Canadian Nuclear Association to Highlight Net Zero Needs Nuclear at COP26
GLASGOW (November 1, 2021) – The Canadian Nuclear Association (CNA) will be on the ground at the 2021 United Nations Climate Change Conference (COP26) to help spread the message that net zero needs nuclear.
The COP26 summit will bring world leaders together in Glasgow, Scotland, from Oct. 31 to Nov. 12 to accelerate action to tackle the climate crisis.
“The CNA is excited to be part of the nuclear industry’s significant presence at the UN Climate Change Conference,” said CNA President and CEO John Gorman. “Any realistic way of responding to the climate emergency and achieving net-zero emissions must include all available sources of clean energy, and this includes nuclear energy. We look forward to working alongside our international partners to bring strong nuclear representation to COP26 and share the critical message that net zero needs nuclear.”
A schedule of Nuclear at COP26 events can be found here.
The CNA’s participation at and around the conference includes:
- CNA President and CEO John Gorman is speaking at four side events:
- Nov. 5: A Path Towards Affordable Zero Carbon Technologies
- Nov. 5: Delivering a just transition to a clean energy future and supporting the UN Sustainable Development Goals
- Nov. 8: Nuclear for a Net Zero Century: Opportunities for Deep Decarbonization
- Nov. 9: De-risking Decarbonization with Advanced Nuclear
- Collaborating with Nuclear for Climate on a COP26 Position Paper outlining the key reasons net zero needs nuclear.
- Co-hosting a booth in the Blue Zone (Hall 5) at COP26 focusing on nuclear as a climate solution.
- Hosting a virtual exhibit at COP26 with the Nuclear Energy Institute.
- Collaborating with our international partners on a document outlining nuclear’s contribution to achieving the UN Sustainable Development Goals.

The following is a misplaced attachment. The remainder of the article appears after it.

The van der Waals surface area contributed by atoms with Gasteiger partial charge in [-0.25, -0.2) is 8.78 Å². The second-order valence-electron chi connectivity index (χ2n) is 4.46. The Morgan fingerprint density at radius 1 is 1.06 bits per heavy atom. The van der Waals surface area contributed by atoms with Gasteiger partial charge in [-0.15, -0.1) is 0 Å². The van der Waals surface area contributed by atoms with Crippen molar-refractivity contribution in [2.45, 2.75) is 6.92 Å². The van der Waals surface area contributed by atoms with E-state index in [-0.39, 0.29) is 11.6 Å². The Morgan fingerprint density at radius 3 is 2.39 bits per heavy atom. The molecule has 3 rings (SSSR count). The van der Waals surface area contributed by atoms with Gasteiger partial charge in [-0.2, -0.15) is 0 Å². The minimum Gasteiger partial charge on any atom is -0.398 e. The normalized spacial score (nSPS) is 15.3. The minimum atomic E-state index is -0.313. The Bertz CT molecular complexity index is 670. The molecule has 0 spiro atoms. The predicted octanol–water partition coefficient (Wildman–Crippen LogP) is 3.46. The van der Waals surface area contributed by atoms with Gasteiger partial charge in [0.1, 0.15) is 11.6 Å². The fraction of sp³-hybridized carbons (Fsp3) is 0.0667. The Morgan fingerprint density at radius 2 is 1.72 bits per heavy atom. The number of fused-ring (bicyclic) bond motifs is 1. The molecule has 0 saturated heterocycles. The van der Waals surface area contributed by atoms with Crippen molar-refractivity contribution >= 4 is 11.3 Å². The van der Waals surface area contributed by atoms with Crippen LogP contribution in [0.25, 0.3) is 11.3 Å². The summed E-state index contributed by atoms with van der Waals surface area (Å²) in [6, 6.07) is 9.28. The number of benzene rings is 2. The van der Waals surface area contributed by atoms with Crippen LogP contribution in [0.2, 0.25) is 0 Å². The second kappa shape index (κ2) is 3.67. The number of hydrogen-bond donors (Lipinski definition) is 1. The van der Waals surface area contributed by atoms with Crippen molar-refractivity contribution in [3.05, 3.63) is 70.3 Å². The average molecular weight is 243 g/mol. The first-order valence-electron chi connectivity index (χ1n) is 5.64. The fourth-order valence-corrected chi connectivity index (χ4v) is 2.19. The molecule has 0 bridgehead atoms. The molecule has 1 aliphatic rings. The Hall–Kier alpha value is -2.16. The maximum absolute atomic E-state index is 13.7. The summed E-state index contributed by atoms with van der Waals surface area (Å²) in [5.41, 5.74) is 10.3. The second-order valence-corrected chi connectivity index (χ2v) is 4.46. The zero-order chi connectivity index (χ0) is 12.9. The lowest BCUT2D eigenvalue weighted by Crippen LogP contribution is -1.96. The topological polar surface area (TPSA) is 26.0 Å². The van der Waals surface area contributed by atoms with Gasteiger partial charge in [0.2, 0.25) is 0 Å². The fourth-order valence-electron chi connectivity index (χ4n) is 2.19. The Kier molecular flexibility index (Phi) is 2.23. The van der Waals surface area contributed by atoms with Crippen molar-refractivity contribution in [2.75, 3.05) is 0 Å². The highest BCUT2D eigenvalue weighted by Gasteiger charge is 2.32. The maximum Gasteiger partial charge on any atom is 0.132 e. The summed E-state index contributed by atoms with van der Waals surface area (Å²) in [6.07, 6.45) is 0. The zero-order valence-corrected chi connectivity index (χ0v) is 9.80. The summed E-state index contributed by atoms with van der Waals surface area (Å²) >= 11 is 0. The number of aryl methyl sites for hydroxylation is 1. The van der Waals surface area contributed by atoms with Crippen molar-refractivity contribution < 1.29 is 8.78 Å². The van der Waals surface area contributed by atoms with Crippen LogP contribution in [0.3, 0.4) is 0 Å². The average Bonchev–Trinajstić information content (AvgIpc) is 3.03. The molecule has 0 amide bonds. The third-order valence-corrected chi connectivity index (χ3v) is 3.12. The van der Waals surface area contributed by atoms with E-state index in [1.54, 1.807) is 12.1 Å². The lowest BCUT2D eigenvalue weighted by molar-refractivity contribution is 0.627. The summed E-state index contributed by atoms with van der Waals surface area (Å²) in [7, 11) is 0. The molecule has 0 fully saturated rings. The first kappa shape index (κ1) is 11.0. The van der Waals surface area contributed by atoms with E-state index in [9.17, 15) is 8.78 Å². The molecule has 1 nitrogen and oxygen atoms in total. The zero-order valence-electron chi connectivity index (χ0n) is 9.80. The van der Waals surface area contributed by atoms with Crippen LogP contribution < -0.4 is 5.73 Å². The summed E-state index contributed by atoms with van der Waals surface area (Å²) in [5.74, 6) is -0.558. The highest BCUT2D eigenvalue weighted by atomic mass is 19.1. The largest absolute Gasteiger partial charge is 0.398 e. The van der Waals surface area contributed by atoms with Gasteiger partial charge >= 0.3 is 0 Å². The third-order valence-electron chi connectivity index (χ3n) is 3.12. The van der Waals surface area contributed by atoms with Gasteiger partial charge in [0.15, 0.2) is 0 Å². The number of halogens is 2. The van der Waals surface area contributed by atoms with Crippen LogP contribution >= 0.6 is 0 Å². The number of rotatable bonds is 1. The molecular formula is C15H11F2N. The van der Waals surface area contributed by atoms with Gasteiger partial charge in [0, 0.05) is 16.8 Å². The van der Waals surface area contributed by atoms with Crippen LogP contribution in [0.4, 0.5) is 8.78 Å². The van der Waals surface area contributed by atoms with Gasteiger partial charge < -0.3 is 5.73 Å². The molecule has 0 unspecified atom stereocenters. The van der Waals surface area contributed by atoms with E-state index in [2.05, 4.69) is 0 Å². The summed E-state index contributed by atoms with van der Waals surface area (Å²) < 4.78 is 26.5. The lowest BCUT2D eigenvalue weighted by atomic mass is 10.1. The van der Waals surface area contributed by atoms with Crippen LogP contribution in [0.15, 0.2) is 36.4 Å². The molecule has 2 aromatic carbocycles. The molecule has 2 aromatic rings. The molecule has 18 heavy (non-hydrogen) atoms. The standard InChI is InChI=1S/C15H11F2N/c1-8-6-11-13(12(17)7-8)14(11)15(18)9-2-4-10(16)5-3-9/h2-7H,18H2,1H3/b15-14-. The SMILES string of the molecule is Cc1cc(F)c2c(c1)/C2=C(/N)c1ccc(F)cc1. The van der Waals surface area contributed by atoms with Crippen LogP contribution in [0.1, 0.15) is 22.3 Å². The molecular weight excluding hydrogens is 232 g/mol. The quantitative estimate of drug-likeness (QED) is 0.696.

Almost all experts who have examined pathways to net zero by 2050 estimate the world will need to triple the amount of non-emitting electricity we produce to reach our goal.
“Nuclear is the largest source of clean electricity in developed economies and the second largest globally,” said Gorman. “And it’s the only technology that has achieved deep decarbonization of entire economies in suitable timeframes. France, Sweden and Ontario, Canada have been able to decarbonize their electricity grids and limit or phase out coal generation thanks to nuclear.”
Canada has pledged to phase out coal by 2030, reduce greenhouse gas emissions 40 to 45 per cent below 2005 levels by 2030, create a net-zero electricity grid by 2035 and achieve net-zero emissions by 2050.
“Having targets is important, but it’s not enough,” said Gorman. “We need concrete plans that acknowledge carbon-intensive infrastructure must be repurposed and the construction of new, sustainable infrastructure must commence, particularly on the clean electricity front.”
COP26 is an opportunity to start establishing a bold new plan to fight the climate crisis; a plan that not only recognizes but supports nuclear as a clean, sustainable energy source and an essential partner in achieving net zero.
About the CNA:
Since 1960, the Canadian Nuclear Association (CNA) has been the national voice of the Canadian nuclear industry. Working alongside our members and all communities of interest, the CNA promotes the industry nationally and internationally, works with governments on policies affecting the sector and works to increase awareness and understanding of the value nuclear technology brings to the environment, economy, and daily lives of Canadians.
Media ContactChristopher Gully
Director of Communications